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Weird Question with 500T


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#1 ryan_bennett

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Posted 18 August 2006 - 10:51 AM

Just a quick question. I shot some underwater scenes on 7218 at night. For lights all we had was two 500watt work lights aimed down into the water and put the f stop to 1.4 and focused to infinity and shot blind. Anyways, I know most cinematographers shoot a stop overexposed but I was wondering how many stops over can you still get a useable image?

Also I will post the shot how it came out as soon as I have the money to develope and transfer the film so thanks for your help.
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#2 Dan Horstman

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Posted 18 August 2006 - 11:06 AM

Just a quick question. I shot some underwater scenes on 7218 at night. For lights all we had was two 500watt work lights aimed down into the water and put the f stop to 1.4 and focused to infinity and shot blind. Anyways, I know most cinematographers shoot a stop overexposed but I was wondering how many stops over can you still get a useable image?

Also I will post the shot how it came out as soon as I have the money to develope and transfer the film so thanks for your help.


In my experience 2 stops over can still be printed to look normal. More than that and the image starts to get thin and washed out...but I personally believe that any image on the film can be "usable" in the right context but I like to "ride the snake" so to speak. (see my posts on the Day For Night thread to see more of my craziness)
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#3 kentemporary

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Posted 22 August 2006 - 11:03 PM

the way i see it, an underexposed shot is more useful than an overexposed shot - post edit does miracles. what you should be more worried about are the colors. the deeper you go, the darker the blue gets - and increasing cyan and magenta helps.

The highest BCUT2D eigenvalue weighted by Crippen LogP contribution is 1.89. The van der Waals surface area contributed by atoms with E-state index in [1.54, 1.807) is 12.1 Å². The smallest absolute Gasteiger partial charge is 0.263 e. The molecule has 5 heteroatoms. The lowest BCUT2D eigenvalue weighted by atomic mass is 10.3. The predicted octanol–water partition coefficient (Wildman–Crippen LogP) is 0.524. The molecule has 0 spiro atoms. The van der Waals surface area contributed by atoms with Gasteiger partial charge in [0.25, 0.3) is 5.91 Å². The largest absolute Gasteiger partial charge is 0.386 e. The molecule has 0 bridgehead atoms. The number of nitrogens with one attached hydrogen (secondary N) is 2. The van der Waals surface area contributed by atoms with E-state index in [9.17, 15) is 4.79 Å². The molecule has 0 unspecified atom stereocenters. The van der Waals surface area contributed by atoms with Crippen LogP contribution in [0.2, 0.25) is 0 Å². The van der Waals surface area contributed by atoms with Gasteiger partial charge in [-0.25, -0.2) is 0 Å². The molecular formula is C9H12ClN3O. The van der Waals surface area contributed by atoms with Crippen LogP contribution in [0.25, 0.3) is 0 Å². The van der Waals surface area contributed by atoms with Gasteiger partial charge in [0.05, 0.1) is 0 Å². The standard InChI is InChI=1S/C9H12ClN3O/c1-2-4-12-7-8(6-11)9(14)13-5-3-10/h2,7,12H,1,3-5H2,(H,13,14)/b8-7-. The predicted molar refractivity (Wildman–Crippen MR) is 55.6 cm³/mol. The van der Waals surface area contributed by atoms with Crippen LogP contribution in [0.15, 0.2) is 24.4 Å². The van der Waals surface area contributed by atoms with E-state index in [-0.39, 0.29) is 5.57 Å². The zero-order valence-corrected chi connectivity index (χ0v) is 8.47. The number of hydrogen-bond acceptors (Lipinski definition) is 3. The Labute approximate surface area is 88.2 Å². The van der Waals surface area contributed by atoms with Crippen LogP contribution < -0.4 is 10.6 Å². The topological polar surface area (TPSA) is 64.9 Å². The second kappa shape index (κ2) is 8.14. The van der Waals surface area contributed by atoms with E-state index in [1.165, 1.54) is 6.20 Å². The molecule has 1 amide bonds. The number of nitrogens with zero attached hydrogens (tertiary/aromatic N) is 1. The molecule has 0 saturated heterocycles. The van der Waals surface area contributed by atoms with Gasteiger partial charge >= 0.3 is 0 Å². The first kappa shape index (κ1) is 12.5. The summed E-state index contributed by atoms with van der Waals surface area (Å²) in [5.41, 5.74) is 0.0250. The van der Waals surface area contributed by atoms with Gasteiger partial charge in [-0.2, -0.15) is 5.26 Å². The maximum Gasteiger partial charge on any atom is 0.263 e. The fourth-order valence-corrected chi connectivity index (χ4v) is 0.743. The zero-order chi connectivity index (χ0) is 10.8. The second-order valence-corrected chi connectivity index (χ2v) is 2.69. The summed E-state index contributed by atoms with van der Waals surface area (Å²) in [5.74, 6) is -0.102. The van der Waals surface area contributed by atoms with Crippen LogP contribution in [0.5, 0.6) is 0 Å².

however, if you are a purist, two stops, as mentioned by dan, is still workable. you might want to play around with your settings when you are still on the water surface before you go deeper. needless to say, overcompensate.
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#4 David Mullen ASC

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Posted 22 August 2006 - 11:19 PM

the way i see it, an underexposed shot is more useful than an overexposed shot


Depends on what you mean by "useful" but when you're talking about color negative film stock, accidental overexposure that has to be printed down generally looks better than accidental underexposure that has to be printed up. Within limits.

But if you accidentally overexposed color negative by a stop and printed down, you would get less grain, better contrast, richer colors -- but if you accidentally underexposed and printed up, you would get more grain, milky blacks, less contrast.
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#5 Michael Collier

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Posted 22 August 2006 - 11:57 PM

I am surprised you shot a f1.4 while blind. Even when focused to infinity (unless the objects your shooting is truely at infinity) seems like you would be out of focus most of the time. Also given the average distance to subject in water (well at least in my head I don't imagine being more than 15meters away from the subject, which even at that distance I find I am a hair below infinity when working at f1.4 on a 2/3" camera, rough 16mm equivalent)

sounds like by now you should have the footy back, how does it look?
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#6 Jon Kukla

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Posted 23 August 2006 - 05:25 PM

I suppose the other thing to factor in with focus is that the index of refraction means that the actual object distance will not equal the distance the lens needs to be set to in order to achieve optical focus. But I don't know if that works in favor of focusing to infinity or against it, to be quite honest.
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#7 darrin p nim

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Posted 30 August 2006 - 01:16 AM

on the safe side, film is better off over exposed (within limits). Film negatives will more likely contain information with a dense emulsed negative than a thin negative, the ability to safely process down is greater for the image than to process up with an underexposed image, that is with negative film. but video or reversal film reads and contains information better underexposed than over.

though i have never personally shot underwater, and depending on your weather and available light, there is a chance that f1.4 could have been a practical stop to shoot at. though, if i may assume, 1.4 probably was wide open, and i personally prefer not to shoot wide open.

as far as overexposing by a stop and calling it average is something that should be really tested but i have tested many kodak (one being 7218 vision 2) and fuji 16mm films and in some have found that even 2 stops over can look amazing.

Edited by Darrin P Nim, 30 August 2006 - 01:18 AM.

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